Oilers defenceman Klefbom’s health, play ‘an abject disappointment’

Oscar Klefbom scored 50 seconds into overtime as the Oilers managed a 4-3 win over the Coyotes.

The problem with Oscar Klefbom’s shoulder is, it wasn’t injured badly enough.

So he played through the 2017-18 season at a level far below what a healthy Oscar Klefbom would have given the Edmonton Oilers, and as the exit interviews near in Edmonton, his season is much like his team’s season.

An abject disappointment.

“The shoulder is so black or white,” Klefbom, 24, said Monday. “If I say at Christmas, ‘OK, let’s do something about this,’ I know that in the playoffs, if we’re going to turn this around, I’m not going to be there.”

Whatever it is that ails Klefbom’s shoulder, clearly the surgery to fix it would have been season-ending. So he took a cortisone shot around New Years, and that helped a bit. His last 20 games have been reminiscent of the game he gave the Oilers last season, sort of, but it is all too little and too late.

Now, Klefbom is not a bonafide No. 1 defenceman around the NHL, like a Drew Doughty or a Victor Hedman. But he is Edmonton’s No. 1 defenceman, and the Oilers count on him as much as the Kings and Lightning count on their top defencemen.

Klefbom hasn’t been able to deliver at anywhere near the level expected of him, the first domino in a series of declining performances throughout the roster. Now partner Adam Larsson isn’t as steady, when Klefbom can’t carry his weight; now the chances are far tougher and more numerous for goalie Cam Talbot, and his confidence struggles as pucks fly past he had no chance to save; now the powerplay lacks the only real shooter it had, and as it struggles so do several key forwards lack the confidence a strong powerplay can provide.

“Me and Larsson played a hell of a season last year. We showed everyone we are a (pairing) to count on. When we play good hockey we can get within a game of a Conference Final,” Klefbom said. “I want to get back to that, but then I have to be 100 percent. I can not go back (next season) and be 75 percent, stay out of battles, and wait. I have to be 100 percent.”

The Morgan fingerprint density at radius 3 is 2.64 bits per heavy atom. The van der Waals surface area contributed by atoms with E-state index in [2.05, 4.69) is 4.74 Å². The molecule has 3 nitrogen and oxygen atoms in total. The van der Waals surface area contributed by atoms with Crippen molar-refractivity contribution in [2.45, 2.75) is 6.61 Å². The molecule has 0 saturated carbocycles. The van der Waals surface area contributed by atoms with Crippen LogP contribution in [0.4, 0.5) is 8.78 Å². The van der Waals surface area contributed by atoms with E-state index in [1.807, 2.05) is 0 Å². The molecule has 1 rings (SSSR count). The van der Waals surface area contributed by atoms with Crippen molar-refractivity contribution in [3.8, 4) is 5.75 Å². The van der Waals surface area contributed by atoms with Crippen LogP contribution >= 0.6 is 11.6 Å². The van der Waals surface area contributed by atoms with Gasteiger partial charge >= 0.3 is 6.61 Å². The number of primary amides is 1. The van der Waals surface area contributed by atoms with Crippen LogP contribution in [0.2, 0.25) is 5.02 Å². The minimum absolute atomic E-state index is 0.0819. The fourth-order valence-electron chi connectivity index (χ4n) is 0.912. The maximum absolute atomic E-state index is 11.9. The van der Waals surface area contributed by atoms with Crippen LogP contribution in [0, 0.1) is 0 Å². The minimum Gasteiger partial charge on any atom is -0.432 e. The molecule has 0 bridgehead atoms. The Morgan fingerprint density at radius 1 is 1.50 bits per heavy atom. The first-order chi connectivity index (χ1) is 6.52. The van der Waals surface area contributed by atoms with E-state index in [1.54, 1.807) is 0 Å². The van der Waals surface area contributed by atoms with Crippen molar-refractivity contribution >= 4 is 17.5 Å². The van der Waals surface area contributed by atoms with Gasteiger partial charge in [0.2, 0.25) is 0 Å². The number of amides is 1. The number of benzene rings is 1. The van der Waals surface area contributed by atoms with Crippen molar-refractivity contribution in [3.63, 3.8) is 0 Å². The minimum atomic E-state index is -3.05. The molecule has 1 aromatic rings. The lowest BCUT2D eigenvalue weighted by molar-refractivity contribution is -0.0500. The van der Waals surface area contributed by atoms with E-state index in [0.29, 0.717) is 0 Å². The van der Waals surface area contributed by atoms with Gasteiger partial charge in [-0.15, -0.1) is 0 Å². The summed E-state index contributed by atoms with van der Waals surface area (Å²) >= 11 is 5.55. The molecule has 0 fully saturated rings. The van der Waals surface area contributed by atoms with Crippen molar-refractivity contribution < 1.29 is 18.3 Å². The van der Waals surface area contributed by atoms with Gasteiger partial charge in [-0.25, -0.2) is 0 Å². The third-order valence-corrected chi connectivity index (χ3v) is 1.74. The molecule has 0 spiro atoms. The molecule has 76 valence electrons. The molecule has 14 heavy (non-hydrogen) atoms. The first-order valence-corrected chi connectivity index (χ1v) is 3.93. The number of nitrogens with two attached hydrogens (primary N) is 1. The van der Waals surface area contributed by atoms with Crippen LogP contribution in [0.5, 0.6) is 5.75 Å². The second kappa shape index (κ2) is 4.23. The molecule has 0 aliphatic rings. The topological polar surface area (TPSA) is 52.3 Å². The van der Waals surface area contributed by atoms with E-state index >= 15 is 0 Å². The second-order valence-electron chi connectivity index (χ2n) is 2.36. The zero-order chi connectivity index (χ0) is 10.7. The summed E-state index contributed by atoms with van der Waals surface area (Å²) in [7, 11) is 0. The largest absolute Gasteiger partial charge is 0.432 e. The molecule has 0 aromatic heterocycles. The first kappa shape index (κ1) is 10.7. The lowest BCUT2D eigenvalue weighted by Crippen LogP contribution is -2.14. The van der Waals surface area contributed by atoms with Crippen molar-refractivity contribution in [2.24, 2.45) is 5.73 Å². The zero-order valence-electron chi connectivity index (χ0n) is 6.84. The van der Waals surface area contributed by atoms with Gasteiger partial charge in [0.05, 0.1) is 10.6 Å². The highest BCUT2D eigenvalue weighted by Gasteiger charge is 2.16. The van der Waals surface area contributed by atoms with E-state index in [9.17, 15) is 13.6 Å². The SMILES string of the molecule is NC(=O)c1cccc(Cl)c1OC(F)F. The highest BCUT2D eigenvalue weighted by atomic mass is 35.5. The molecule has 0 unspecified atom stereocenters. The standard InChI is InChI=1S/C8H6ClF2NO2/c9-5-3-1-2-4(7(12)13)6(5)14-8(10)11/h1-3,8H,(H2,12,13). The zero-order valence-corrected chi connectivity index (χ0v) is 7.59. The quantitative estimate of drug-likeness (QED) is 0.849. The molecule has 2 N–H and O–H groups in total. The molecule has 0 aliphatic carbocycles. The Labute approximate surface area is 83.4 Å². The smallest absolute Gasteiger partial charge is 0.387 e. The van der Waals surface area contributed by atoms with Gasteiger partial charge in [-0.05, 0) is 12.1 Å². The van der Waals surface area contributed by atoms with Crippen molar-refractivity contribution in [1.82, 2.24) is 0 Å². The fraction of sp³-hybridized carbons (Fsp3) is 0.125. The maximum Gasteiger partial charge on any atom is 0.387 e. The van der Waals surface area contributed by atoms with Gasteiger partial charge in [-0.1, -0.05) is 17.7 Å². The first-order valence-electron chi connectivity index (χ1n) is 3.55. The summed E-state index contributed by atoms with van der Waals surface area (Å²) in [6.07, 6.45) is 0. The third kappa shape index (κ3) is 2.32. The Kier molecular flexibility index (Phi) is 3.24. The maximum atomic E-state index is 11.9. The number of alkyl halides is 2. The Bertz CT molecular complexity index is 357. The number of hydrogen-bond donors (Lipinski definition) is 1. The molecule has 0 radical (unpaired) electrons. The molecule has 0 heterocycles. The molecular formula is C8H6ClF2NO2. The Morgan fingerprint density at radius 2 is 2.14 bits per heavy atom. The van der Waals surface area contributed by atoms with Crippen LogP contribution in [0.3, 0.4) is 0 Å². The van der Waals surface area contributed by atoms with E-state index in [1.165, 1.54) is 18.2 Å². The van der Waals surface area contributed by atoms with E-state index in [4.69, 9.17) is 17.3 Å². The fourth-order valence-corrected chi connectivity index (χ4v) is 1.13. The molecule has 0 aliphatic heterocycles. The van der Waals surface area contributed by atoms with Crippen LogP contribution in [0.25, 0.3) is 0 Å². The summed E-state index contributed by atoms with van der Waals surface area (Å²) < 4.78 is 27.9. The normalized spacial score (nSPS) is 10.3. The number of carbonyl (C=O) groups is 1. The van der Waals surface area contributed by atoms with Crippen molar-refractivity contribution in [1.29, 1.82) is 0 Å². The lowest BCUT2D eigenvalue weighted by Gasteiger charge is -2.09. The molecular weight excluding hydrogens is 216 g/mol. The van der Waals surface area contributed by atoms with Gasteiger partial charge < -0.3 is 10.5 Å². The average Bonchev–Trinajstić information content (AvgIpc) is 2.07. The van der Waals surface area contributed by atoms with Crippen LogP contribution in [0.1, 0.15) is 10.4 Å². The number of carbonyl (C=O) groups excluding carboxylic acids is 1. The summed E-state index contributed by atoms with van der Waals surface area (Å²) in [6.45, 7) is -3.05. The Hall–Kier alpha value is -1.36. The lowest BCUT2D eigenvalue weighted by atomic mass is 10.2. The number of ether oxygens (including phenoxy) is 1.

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Head coach Todd McLellan said this week that Klefbom had “a small procedure” done on his shoulder that would keep him out of two games, including Tuesday in Calgary. Then what?

“The procedure will dictate … what will happen,” McLellan said Monday. “He and his agent, and everyone else will participate in the decision. There’s nothing written in stone. There’s a real good chance he’ll play the rest of the season, training the summer and come back.”

So those were Klefbom’s choices, after injuring the shoulder early in the season. Quit on the year, or fake his way through.

“You want to be on the ice, to help the guys, and you don’t want to be, ‘I’m a little banged up. I can not play.’ The toughest thing, really, is being smart,” he said. “With the season we had last year — we had a lot of expectations, we want to make the playoffs, I played a lot of minutes (22:22 per game) — if I’m going down, it’s, ‘Oh, I don’t care about this season.’”

Two seasons ago he took a shot off the leg that opened up a cut. That cut turned into a Staph infection that limited Klefbom to 30 games, a very serious injury that happens by fluke, really.

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So, in his three seasons between the ages of 22 and 24, the Karlstad, Sweden native has given his team one healthy year. But Klefbom was so good that season that his seven-year, $29 million deal (AAV of $4.167 million) became known as “a value contract” by many in the business.

Of course, it’s only good value if the player is healthy. It is pretty clear that the team and the player are in the process of vetting the path ahead: whether that means surgery or rehab.

We’ll likely know in the next few days.

“Last year was very fun to show the real Oscar Klefbom, show people how good I can be when I’m healthy, playing a lot of minutes for 82 games,” he said. “I’m in good shape, having some great numbers in the gym. I’m one of the fittest guys in testing. It’s not like in bad shape.

“It’s been very, very frustrating not to be able to show what I can do when I am 100 percent.”

Not just for you, Oscar. You’ve got plenty of company.

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